The conversations between the Doctor and the TARDIS allow us an unprecedented level of intimacy into their connection. It’s almost as if we watch a married couple traverse highs and lows together. Through the conversation, the Doctor can finally get out his frustrations at the TARDIS for never taking him where he wants to go. “No,” she responds, with a voice shimmering with hidden depth of emotion, “but I always took you where you needed to go.” It’s undeniably true, and an entire reframing of the Doctor’s relationship from one of man and machine (very rude) to both of them on a more even footing. Even down to the story of how they met, with the TARDIS describing that she wanted to see the universe, so she stole a Time Lord and she ran away. She has always been in the driver’s seat (quite literally), her passion and drive to explore the universe and right its wrongs as strong as the Doctor’s.

That entire focal shift is entirely mind boggling in itself, and the performances in this episode are simple transcendent. Suranne Jones plays the erratic human form of the TARDIS with ease, surfing aboard the myriad changes in emotion as if she has been doing it all of her life. Once that initial turbulent period is over, however, she imbues the character with so much wisdom and warmth that you really do believe that there is an entire universe coursing through her head. This episode also brings out the best in Matt Smith too, who is perhaps the darkest that we have seen his Doctor to date: he goes from childish hopefulness and quiet introspection, to growling and hissing in anger, to breaking down in tears all within a 45-minute episode.

All of this hasn’t even taken into consideration the wonderful development it provides for Amy and Rory’s relationship, as we see the villainous House play mind tricks upon them as they run around the TARDIS to escape him. Even though it falls back upon the budgetary constraints of running down what appears to be the same stretch of TARDIS corridor, Karen Gillan and Arthur Darvill carry it well.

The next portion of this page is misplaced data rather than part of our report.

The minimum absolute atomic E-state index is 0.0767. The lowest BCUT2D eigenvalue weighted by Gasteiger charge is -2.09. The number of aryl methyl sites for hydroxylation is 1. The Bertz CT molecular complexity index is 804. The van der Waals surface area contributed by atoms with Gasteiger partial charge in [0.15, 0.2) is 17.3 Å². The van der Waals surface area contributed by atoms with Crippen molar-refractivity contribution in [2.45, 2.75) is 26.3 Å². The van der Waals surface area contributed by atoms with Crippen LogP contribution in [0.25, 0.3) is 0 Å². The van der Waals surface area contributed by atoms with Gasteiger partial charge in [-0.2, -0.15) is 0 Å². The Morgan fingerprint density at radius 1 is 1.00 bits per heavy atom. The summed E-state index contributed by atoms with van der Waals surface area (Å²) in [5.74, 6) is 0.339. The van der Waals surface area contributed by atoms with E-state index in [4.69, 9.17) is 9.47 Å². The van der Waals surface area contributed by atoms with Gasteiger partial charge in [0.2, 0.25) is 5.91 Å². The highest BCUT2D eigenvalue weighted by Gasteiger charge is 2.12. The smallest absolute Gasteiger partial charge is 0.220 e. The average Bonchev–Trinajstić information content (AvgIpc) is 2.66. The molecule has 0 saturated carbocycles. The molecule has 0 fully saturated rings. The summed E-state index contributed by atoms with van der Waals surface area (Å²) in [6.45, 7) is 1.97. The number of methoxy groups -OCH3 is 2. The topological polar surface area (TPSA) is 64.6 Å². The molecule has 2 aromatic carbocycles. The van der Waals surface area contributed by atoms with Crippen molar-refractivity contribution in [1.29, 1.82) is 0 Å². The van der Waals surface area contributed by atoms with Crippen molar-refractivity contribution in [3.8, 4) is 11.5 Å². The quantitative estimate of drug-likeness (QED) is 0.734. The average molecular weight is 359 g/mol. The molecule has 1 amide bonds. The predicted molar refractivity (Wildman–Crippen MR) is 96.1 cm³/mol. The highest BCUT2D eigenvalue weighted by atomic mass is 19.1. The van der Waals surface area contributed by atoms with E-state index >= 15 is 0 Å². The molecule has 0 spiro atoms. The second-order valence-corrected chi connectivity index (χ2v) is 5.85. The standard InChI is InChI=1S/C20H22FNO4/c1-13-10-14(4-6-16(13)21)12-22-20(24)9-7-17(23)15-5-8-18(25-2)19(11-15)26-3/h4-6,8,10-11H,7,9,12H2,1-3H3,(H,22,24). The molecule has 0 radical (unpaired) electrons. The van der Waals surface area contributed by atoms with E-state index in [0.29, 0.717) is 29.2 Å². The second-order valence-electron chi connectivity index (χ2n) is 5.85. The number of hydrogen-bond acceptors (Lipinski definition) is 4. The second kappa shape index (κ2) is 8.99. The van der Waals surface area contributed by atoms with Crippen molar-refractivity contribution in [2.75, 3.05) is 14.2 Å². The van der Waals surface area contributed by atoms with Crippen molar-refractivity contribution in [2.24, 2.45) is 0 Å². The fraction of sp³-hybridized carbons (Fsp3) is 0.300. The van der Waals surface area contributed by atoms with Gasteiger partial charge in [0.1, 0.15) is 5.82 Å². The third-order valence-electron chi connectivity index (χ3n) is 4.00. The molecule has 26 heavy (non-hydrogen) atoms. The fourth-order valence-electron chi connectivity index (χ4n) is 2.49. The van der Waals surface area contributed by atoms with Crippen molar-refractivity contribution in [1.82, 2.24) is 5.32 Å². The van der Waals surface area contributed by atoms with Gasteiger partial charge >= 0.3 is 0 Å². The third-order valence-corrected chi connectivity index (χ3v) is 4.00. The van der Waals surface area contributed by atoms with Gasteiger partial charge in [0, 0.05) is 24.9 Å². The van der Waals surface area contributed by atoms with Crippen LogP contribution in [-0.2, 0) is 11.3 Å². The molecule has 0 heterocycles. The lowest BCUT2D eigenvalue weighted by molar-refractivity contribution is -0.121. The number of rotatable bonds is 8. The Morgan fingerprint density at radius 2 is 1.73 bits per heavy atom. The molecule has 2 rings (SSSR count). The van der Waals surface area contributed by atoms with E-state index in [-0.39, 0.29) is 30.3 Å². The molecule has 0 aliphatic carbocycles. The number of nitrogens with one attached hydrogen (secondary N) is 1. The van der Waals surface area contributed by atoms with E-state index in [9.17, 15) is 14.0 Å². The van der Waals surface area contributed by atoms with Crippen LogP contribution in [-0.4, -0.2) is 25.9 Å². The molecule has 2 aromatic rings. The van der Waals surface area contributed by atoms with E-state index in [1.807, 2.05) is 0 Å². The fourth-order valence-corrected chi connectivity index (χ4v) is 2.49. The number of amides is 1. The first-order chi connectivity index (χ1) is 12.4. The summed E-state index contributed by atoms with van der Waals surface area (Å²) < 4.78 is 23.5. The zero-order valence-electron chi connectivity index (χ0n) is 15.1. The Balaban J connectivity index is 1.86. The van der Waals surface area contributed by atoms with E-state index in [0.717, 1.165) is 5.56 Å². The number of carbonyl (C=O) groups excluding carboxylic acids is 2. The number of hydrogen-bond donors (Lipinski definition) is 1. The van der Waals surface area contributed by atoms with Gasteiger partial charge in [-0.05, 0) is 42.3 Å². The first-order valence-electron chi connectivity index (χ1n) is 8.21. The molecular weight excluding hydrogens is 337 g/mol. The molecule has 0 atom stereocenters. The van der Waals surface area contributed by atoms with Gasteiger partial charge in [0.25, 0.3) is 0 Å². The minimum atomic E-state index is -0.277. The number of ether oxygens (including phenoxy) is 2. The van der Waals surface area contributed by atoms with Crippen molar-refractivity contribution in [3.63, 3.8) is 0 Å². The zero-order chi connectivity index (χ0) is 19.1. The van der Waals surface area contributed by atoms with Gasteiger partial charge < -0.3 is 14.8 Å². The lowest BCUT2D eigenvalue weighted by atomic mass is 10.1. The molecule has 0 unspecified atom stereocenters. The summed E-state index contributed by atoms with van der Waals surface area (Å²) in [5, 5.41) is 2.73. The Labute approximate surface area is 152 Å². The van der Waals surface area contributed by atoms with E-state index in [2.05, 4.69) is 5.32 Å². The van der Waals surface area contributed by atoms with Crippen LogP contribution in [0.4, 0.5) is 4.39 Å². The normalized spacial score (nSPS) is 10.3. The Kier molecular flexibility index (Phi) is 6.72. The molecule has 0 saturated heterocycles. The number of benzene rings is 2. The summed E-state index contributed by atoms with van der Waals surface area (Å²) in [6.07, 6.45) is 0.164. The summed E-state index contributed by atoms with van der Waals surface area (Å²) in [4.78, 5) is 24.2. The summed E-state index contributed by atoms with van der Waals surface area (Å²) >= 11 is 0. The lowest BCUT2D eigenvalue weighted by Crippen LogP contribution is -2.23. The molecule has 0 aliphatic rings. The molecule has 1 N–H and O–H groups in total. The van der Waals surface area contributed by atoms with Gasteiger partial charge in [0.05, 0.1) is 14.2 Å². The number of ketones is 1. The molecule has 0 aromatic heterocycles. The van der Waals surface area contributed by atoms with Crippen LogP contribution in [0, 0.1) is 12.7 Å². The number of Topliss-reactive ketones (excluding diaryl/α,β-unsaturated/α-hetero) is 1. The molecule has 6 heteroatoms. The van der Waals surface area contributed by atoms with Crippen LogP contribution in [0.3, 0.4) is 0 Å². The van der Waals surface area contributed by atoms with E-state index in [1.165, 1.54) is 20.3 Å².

The highlight of this episode has to be perhaps the most emotional moment of Who since Donna’s memory wipe – and even that scene wasn’t especially sustained. Whoever could have guessed that the word “hello” could be so beautiful, as when the Doctor and the TARDIS realise their time to converse has – like everything – come to pass. An absolutely beautifully written section, and superbly acted, both by Suranne Jones as the noble and compassionate TARDIS, and Matt Smith, uncharacteristically vulnerable and out of control. I will go to my grave singing the praises of this scene.

In the ever-expanding mythos of a show like Who it can often feel impossible to make a significant impact with just one episode: but this episode proves the impact just one instalment will have. Series 6, for all its faults, will always contain the episode in which the Doctor and the TARDIS talked. An absolutely beautiful exploration of what is the central relationship of the entire programme (not that we knew it). The title of the episode goes some way to contextualise this, though I would argue that the significance of the TARDIS to the Doctor goes beyond that of just a wife.